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The Eccentric Frogmouth Is the Most Camera-Ready Bird on Instagram

The frogmouth has muted plumage, but its grumpy expression and wide eyes make it enchanting on social media

After the researchers combed through more than 27,000 photos of birds from nine accounts across Instagram, they found that it is more than just beauty that attracts ‘likes’. Peculiar or distinctive characteristics that make the bird more unique is what people respond to the most and brings in the most 'likes'; (Sheba_Also 43,000 photos via Wikicommons under CC BY-SA 2.0)
smithsonianmag.com

The tawny frogmouth, with its hooked beak, enormous bright yellow eyes, and wide gaping mouth, is a bird often mistaken for an owl. Found within the forests of Australia and southeast Asia, its scruffy reddish-brown or grayish plumage allows the frogmouth to blend seamlessly among tree branches.

Despite lacking extravagant, vibrant feathers and often bearing a grim expression in photographs, German researchers have dubbed the tawny frogmouth "Instagram's most aesthetically appealing bird." The study, published in i-Perception, focused on finding what characteristics make bird photos rack up "likes" on Instagram, reports Victoria Gill for BBC News.

To gauge what images Instagram users adore, researchers used a scale called an Image Aesthetic Appeal (IAA) score. The IAA scoring algorithm categorizes most-liked images by ranking the amount of likes a picture received over time, reports Matilda Boseley for the Guardian. The algorithm then predicts an expected number of likes the post should receive. An image's total IAA score is based on the percentage of likes the photo got compared to the expected number.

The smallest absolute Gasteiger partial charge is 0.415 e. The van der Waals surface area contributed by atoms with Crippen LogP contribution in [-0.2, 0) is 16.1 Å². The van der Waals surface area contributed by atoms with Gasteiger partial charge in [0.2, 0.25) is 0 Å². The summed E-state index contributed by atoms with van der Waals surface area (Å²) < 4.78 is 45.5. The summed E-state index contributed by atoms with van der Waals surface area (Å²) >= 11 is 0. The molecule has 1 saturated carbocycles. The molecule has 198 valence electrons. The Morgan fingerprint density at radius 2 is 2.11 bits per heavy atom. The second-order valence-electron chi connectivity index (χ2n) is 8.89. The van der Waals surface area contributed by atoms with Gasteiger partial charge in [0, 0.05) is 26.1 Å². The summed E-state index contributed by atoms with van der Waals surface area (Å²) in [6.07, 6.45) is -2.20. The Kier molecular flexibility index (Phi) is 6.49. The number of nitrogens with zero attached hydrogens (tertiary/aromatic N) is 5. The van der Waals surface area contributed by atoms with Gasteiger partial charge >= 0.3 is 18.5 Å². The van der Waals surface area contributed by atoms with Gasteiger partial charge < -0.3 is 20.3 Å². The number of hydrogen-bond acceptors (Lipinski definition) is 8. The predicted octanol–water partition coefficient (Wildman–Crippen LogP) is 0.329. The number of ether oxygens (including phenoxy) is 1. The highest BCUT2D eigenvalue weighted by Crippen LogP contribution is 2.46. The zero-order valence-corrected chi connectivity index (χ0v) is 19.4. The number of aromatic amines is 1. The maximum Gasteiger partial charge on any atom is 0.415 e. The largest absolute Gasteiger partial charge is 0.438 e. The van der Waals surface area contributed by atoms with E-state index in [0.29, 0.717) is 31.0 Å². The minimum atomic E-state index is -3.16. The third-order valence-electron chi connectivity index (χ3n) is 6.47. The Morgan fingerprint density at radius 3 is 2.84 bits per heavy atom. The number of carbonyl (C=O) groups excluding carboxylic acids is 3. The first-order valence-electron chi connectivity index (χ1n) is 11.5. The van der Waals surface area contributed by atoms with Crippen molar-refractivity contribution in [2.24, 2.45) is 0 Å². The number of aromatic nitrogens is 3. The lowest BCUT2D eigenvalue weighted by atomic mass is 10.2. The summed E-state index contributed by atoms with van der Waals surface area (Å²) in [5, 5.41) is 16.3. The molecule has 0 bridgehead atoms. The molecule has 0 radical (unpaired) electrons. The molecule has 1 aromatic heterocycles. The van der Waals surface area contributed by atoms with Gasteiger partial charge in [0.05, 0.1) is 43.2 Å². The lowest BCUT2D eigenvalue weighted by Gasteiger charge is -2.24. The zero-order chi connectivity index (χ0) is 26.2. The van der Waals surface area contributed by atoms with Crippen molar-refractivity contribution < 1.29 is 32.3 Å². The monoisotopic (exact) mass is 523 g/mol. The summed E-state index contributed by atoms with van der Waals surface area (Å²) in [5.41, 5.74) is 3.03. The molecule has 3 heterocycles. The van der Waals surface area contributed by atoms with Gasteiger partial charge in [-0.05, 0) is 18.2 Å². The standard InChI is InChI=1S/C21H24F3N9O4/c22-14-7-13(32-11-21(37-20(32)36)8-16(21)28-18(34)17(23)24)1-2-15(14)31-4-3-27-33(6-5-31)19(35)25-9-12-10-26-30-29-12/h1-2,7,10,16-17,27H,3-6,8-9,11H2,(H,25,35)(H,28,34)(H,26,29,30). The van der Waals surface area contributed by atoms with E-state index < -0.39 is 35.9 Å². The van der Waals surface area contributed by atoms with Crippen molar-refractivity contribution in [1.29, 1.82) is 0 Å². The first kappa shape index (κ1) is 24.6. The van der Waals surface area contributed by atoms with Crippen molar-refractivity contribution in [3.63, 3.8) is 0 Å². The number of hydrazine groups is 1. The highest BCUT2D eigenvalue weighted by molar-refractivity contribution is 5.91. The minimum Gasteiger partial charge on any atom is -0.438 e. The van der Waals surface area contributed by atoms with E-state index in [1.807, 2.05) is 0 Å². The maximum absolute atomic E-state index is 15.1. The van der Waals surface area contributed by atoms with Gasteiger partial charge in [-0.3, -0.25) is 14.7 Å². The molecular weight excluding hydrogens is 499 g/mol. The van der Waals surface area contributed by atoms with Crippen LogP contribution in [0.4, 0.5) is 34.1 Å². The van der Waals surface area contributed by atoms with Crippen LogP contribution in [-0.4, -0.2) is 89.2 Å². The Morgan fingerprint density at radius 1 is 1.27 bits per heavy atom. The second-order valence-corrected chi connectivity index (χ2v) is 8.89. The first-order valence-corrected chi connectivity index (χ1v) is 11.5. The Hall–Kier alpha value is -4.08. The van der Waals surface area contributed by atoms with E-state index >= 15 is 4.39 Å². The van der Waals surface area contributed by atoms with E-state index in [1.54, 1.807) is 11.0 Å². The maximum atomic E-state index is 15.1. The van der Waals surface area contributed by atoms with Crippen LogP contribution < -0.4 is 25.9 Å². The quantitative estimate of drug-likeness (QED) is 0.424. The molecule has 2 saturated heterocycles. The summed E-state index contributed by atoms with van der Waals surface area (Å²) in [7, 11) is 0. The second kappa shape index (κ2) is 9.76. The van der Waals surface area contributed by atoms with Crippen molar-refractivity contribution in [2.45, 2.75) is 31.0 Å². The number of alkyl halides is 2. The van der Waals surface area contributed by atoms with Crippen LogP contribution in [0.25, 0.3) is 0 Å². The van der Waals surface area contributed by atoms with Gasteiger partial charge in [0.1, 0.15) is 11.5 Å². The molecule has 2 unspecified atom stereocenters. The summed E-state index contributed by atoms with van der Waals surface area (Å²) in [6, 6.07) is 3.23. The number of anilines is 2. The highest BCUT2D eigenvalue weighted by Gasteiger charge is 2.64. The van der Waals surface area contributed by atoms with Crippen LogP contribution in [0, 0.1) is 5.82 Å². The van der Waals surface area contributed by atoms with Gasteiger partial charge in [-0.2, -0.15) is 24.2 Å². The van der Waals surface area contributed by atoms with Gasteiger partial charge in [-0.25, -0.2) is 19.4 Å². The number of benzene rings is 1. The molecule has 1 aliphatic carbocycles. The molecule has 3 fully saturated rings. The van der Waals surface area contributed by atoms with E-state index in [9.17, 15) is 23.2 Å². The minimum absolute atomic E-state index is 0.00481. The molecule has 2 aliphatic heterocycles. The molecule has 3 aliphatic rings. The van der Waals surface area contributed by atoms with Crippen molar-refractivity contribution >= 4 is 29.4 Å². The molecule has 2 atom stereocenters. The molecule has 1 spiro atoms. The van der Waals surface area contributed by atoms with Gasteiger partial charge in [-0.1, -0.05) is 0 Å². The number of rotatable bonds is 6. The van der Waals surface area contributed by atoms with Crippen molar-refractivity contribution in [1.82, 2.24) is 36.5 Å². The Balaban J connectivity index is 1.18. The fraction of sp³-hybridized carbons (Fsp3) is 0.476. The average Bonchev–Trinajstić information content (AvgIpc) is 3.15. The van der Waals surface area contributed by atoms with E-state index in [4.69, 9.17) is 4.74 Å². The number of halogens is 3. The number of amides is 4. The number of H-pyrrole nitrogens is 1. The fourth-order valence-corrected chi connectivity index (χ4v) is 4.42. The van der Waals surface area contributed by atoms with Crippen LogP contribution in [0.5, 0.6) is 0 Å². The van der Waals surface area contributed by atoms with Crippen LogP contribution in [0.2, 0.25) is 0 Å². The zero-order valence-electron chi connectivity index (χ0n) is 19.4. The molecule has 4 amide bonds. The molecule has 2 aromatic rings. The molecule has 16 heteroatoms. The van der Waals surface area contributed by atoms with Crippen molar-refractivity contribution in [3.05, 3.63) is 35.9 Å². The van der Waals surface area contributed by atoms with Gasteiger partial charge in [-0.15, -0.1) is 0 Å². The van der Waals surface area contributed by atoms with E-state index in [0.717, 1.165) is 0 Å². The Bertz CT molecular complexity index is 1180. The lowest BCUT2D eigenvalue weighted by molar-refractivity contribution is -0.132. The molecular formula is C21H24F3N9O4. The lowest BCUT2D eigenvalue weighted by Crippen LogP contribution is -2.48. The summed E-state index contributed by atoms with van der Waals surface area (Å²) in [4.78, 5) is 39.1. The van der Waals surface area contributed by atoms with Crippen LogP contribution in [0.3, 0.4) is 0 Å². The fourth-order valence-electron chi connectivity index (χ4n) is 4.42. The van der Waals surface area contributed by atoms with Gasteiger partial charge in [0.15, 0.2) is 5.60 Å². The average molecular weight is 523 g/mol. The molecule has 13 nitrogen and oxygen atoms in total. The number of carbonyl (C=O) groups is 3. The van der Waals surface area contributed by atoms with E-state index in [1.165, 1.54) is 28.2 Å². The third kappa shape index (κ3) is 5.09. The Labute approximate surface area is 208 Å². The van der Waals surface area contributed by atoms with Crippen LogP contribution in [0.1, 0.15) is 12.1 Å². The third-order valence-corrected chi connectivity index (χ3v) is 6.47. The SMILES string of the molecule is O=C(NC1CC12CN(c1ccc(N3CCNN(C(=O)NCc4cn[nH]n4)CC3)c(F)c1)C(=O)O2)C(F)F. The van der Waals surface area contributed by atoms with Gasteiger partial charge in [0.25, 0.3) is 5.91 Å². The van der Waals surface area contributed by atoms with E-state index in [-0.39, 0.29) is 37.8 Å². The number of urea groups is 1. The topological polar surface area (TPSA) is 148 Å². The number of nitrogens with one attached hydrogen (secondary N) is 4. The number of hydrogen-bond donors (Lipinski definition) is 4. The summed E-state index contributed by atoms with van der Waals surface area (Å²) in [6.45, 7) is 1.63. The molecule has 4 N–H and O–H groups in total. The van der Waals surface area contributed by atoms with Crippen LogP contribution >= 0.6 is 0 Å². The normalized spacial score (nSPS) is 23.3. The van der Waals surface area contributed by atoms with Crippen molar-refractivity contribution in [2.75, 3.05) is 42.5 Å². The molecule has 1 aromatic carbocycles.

After combing through more than 27,000 bird photos from nine Instagram accounts, the researchers found it takes more than beauty to attract likes. Overall, people seemed to respond positively to just about any peculiarity or distinctive characteristic, reports Allyson Waller for the New York Times.

"Anything cute and cuddly evokes something in human nature—and particularly anything with big eyes," wildlife photographer Graeme Purdy tells BBC News.

Surprising the research team, the frogmouth received the highest score of 19 on a scale that went from negative 25 to 25. The high scores have to do less with how aesthetically pleasing it is overall and more about its odd features.

"They always look perpetually angry," Tom Snyder, a bird curator at the Brookfield Zoo in Chicago, tells the New York Times. "The look on their face just looks like they're always frustrated or angry with you when they're looking at you, and that's just the makeup of the feathers and the way their eyes look and everything. It's kind of funny."

Birds with impressive plumage also scored high on the list. Unique feather colors like blue and red get more likes than birds with yellow or green feathers. Other top-scoring creatures included emerald turacos with bright green crests adorning their heads; pigeons sporting a vibrant variety of colorful feathers; and the hoopoe, an African bird with an impressive mohawk and orange, black and white stripes, reports Hannah Seo for Popular Science.

In contrast, seabirds ranked low, joining storks and vultures at the end of the not-so-pretty-birds list, reports BBC News. The bird to receive the lowest IAA score was the sandpiper with a score of negative 23, the Guardian reports.

"The frogmouth brings that factor of surprise as it just does not look like any other bird, with its almost anthropomorphic, facial features," study author Katja Thömmes, psychology researcher at the University Hospital Jena in Germany, tells the New York Times. "I must admit that I have grown quite fond of this peculiar nocturnal bird myself."

About Elizabeth Gamillo
Elizabeth Gamillo

Elizabeth Gamillo is a science journalist based in Milwaukee, Wisconsin. She has written for Science magazine as their 2018 AAAS Diverse Voices in Science Journalism Intern.

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